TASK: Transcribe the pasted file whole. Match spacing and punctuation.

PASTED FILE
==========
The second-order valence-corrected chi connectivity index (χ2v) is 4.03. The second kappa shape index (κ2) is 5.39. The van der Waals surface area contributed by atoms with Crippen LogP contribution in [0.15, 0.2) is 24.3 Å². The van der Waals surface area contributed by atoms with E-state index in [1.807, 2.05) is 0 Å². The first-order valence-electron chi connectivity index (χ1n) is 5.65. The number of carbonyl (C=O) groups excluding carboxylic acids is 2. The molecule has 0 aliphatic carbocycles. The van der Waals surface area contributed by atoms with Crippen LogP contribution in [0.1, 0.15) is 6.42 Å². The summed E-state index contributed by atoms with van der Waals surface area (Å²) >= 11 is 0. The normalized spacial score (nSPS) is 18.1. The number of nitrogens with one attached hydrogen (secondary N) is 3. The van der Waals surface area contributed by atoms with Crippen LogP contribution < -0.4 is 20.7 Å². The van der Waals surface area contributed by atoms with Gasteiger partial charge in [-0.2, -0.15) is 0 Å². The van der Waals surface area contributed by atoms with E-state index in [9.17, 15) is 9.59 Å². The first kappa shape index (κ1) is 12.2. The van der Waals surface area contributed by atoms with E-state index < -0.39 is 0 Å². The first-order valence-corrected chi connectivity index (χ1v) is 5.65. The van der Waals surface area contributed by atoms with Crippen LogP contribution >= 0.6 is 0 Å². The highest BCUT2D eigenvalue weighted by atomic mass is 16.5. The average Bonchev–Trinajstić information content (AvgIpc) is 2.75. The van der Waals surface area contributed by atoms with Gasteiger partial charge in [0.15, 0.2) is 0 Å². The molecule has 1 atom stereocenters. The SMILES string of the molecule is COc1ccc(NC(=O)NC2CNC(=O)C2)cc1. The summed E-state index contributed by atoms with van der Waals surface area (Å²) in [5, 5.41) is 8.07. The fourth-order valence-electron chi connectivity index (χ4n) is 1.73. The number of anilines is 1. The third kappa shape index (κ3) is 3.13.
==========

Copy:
The second-order valence-corrected chi connectivity index (χ2v) is 4.03. The second kappa shape index (κ2) is 5.39. The van der Waals surface area contributed by atoms with Crippen LogP contribution in [0.15, 0.2) is 24.3 Å². The van der Waals surface area contributed by atoms with E-state index in [1.807, 2.05) is 0 Å². The first-order valence-electron chi connectivity index (χ1n) is 5.65. The number of carbonyl (C=O) groups excluding carboxylic acids is 2. The molecule has 0 aliphatic carbocycles. The van der Waals surface area contributed by atoms with Crippen LogP contribution in [0.1, 0.15) is 6.42 Å². The summed E-state index contributed by atoms with van der Waals surface area (Å²) >= 11 is 0. The normalized spacial score (nSPS) is 18.1. The number of nitrogens with one attached hydrogen (secondary N) is 3. The van der Waals surface area contributed by atoms with Crippen LogP contribution < -0.4 is 20.7 Å². The van der Waals surface area contributed by atoms with Gasteiger partial charge in [-0.2, -0.15) is 0 Å². The van der Waals surface area contributed by atoms with E-state index in [9.17, 15) is 9.59 Å². The first kappa shape index (κ1) is 12.2. The van der Waals surface area contributed by atoms with E-state index < -0.39 is 0 Å². The first-order valence-corrected chi connectivity index (χ1v) is 5.65. The van der Waals surface area contributed by atoms with Crippen LogP contribution >= 0.6 is 0 Å². The highest BCUT2D eigenvalue weighted by atomic mass is 16.5. The average Bonchev–Trinajstić information content (AvgIpc) is 2.75. The van der Waals surface area contributed by atoms with Gasteiger partial charge in [0.15, 0.2) is 0 Å². The molecule has 1 atom stereocenters. The SMILES string of the molecule is COc1ccc(NC(=O)NC2CNC(=O)C2)cc1. The summed E-state index contributed by atoms with van der Waals surface area (Å²) in [5, 5.41) is 8.07. The fourth-order valence-electron chi connectivity index (χ4n) is 1.73. The number of anilines is 1. The third kappa shape index (κ3) is 3.13.